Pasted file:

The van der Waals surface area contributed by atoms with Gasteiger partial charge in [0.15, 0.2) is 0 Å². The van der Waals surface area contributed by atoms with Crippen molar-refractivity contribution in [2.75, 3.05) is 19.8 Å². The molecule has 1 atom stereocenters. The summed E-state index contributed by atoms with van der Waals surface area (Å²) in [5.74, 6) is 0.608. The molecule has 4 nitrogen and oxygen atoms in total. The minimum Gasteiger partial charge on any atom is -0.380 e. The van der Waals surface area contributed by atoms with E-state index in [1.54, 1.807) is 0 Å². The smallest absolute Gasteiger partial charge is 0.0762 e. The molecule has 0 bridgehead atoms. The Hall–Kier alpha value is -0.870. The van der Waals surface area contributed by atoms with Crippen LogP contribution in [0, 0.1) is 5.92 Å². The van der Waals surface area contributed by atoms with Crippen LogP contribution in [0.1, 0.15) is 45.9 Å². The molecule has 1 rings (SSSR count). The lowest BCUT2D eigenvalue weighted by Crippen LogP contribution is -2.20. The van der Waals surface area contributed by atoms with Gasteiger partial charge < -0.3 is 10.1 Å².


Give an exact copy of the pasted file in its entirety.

The van der Waals surface area contributed by atoms with Gasteiger partial charge in [0.15, 0.2) is 0 Å². The van der Waals surface area contributed by atoms with Crippen molar-refractivity contribution in [2.75, 3.05) is 19.8 Å². The molecule has 1 atom stereocenters. The summed E-state index contributed by atoms with van der Waals surface area (Å²) in [5.74, 6) is 0.608. The molecule has 4 nitrogen and oxygen atoms in total. The minimum Gasteiger partial charge on any atom is -0.380 e. The van der Waals surface area contributed by atoms with E-state index in [1.54, 1.807) is 0 Å². The smallest absolute Gasteiger partial charge is 0.0762 e. The molecule has 0 bridgehead atoms. The Hall–Kier alpha value is -0.870. The van der Waals surface area contributed by atoms with Crippen LogP contribution in [0, 0.1) is 5.92 Å². The van der Waals surface area contributed by atoms with Crippen LogP contribution in [0.1, 0.15) is 45.9 Å². The molecule has 1 rings (SSSR count). The lowest BCUT2D eigenvalue weighted by Crippen LogP contribution is -2.20. The van der Waals surface area contributed by atoms with Gasteiger partial charge < -0.3 is 10.1 Å².